January 26, 2013 | David F. Coppedge

New Feathered Fossil, But Not Simple Evolution

You would think evolutionists would celebrate this new “feathered dinosaur” instead of furrowing their brows.

Eosinopteryx brevipenna, a new fossil from China, was pretty small, according to the artist reconstruction on Live Science – less than a foot.  It looks something like a sparrow with a long tail.  Its reduced feathers suggest it was flightless.  Is it a transitional form at last?  No.  It throws out the classification of Archaeopteryx as a transitional form:

“This discovery sheds further doubt on the theory that the famous fossil Archaeopteryx — or ‘first bird’ as it is sometimes referred to — was pivotal in the evolution of modern birds,” researcher Gareth Dyke, a senior lecturer in paleontology at the U.K.’s University of Southampton, said in a statement.

“Our findings suggest that the origin of flight was much more complex than previously thought,” the article continued.  Its reduced plumage “suggests that feathering was already diversified by the Late Jurassic, adapted to different ecological niches and purposes.”  This would seem to suggest that Eosinopteryx was secondarily flightless, but the paleontologist argues it shows dinosaurs did not use their feathers for flight.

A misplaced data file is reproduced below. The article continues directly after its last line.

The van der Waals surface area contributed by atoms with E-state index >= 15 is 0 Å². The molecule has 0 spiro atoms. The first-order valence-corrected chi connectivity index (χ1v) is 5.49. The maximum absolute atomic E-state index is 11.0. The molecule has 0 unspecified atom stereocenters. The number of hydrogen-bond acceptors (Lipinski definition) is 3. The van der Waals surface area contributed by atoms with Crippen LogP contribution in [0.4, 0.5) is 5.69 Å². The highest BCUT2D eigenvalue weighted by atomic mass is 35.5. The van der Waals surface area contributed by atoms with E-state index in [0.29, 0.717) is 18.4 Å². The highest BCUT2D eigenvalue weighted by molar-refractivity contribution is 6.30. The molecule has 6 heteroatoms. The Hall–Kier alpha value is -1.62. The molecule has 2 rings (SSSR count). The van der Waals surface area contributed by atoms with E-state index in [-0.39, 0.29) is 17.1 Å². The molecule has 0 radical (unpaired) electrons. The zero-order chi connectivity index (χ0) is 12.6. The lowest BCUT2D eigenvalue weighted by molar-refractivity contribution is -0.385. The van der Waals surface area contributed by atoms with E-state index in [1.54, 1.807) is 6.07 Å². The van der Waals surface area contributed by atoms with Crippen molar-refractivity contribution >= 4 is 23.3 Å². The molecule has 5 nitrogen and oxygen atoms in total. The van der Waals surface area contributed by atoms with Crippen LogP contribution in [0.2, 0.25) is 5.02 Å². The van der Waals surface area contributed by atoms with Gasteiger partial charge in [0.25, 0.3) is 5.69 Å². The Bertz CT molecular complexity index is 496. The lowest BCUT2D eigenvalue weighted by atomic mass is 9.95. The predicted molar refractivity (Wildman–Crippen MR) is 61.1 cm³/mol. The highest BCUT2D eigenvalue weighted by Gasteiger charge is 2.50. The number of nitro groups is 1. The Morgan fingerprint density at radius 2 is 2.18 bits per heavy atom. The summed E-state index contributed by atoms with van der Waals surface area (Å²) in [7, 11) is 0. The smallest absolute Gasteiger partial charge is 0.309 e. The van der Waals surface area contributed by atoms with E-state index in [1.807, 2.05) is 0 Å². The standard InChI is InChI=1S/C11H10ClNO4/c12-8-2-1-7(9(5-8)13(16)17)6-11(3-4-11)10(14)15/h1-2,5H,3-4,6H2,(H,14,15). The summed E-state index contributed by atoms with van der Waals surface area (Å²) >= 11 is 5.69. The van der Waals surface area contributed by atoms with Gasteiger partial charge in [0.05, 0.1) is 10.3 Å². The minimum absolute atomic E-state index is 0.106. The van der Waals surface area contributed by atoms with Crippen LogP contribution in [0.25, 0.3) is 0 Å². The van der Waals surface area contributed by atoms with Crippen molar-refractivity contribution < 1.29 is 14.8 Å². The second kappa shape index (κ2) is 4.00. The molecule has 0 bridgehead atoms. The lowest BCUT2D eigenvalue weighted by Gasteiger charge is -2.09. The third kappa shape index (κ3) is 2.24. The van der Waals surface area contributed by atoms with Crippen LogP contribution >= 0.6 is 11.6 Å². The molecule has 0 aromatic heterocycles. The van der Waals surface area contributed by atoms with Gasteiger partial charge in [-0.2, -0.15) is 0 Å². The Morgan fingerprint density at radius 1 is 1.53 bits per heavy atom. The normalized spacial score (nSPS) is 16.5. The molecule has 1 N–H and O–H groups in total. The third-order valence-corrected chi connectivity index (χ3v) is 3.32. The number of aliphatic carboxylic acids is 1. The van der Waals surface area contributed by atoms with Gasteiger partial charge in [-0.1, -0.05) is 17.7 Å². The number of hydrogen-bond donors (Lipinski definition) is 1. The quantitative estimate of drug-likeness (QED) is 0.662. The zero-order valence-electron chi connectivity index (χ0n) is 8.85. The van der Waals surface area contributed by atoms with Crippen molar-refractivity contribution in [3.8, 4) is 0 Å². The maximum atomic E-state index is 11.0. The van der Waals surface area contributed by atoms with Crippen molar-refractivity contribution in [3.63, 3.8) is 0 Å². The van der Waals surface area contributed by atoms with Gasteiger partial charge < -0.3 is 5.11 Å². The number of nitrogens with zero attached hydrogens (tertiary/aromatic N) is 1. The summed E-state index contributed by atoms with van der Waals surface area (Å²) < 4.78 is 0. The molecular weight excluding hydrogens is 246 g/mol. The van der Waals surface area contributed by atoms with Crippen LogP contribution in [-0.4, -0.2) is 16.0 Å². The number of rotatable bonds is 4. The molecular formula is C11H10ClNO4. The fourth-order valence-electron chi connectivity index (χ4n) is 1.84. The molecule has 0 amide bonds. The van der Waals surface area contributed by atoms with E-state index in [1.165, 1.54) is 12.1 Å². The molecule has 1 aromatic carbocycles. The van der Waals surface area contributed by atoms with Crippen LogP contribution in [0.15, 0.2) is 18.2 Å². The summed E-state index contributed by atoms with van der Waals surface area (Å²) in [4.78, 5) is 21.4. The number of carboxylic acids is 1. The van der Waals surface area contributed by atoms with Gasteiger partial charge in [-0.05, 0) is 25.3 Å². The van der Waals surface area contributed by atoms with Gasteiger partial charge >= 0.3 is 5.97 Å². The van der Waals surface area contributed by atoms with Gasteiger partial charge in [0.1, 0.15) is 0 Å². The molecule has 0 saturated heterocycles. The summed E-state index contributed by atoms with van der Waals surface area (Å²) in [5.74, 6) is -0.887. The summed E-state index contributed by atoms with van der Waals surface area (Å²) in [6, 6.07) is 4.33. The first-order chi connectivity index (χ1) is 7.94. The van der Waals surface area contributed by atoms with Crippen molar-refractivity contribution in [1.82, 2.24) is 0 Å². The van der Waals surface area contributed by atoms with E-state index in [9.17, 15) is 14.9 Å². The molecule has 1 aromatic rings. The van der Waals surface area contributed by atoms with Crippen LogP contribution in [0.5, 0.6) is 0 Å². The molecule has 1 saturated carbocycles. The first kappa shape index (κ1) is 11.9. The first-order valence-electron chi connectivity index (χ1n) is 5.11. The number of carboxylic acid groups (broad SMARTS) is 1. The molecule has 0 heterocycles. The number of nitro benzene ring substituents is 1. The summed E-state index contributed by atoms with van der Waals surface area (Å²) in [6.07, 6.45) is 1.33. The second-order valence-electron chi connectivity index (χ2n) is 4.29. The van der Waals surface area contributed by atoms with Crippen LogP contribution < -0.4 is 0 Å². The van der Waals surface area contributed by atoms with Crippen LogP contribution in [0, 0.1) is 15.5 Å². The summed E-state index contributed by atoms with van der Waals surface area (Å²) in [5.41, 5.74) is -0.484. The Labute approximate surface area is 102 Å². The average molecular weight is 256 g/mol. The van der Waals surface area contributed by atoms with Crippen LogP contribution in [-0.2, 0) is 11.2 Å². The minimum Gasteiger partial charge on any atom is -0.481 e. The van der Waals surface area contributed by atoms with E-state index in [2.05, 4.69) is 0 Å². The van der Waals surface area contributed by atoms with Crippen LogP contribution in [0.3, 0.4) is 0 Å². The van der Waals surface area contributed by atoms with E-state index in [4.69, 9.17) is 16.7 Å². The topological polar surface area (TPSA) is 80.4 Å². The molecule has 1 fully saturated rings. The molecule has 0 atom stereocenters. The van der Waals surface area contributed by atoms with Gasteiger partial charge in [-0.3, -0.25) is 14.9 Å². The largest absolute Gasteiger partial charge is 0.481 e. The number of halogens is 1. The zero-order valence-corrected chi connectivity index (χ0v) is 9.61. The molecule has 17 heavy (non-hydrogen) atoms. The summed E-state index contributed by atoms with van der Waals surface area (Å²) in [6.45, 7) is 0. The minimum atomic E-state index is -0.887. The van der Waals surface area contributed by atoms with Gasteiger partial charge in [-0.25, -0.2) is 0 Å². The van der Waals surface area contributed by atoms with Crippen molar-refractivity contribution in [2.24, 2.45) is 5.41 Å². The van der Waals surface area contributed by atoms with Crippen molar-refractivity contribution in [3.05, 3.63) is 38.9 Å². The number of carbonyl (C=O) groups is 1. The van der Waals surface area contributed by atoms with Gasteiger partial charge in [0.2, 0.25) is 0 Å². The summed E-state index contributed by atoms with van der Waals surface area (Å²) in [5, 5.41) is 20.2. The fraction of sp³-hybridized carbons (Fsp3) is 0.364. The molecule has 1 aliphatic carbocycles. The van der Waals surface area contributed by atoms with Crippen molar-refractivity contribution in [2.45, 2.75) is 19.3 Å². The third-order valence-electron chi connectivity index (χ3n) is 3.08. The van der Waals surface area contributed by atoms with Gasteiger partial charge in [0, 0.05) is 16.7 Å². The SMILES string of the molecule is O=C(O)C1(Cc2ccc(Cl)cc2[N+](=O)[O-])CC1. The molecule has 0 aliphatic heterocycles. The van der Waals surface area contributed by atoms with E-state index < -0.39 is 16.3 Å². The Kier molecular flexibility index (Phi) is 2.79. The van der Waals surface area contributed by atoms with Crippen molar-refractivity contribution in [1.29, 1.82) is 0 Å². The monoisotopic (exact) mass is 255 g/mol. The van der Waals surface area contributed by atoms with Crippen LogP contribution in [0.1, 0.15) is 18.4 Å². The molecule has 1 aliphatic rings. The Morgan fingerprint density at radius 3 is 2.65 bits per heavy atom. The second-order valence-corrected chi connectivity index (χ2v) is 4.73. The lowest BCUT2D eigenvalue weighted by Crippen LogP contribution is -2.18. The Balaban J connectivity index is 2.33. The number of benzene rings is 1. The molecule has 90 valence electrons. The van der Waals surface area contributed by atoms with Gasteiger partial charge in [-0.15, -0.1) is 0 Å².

One cannot trust artist reconstructions, but just about everything in the drawing and the fossil looks suitable for a bird classification.  Why is it even being called a dinosaur?  Any why do almost all of these weird, mosaic fossils come from China?  Couldn’t some of them fly out of the reach of hoaxers?  Just asking.  Anyway, if it confuses the evolutionary story, that should be cause enough to be skeptical.



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  • rockyway says:

    ‘Why is it even being called a dinosaur?’

    – Anyone know? Is it simply because of the supposed age of the creature? Is it because this creature supposedly existed before birds came on the scene?

    The term dinosaur seems to rely far more on date than on characteristics. i.e. “Any of various extinct, often gigantic, carnivorous or herbivorous reptiles of the orders Saurischia and Ornithischia that were chiefly terrestrial and existed during the Mesozoic Era.”

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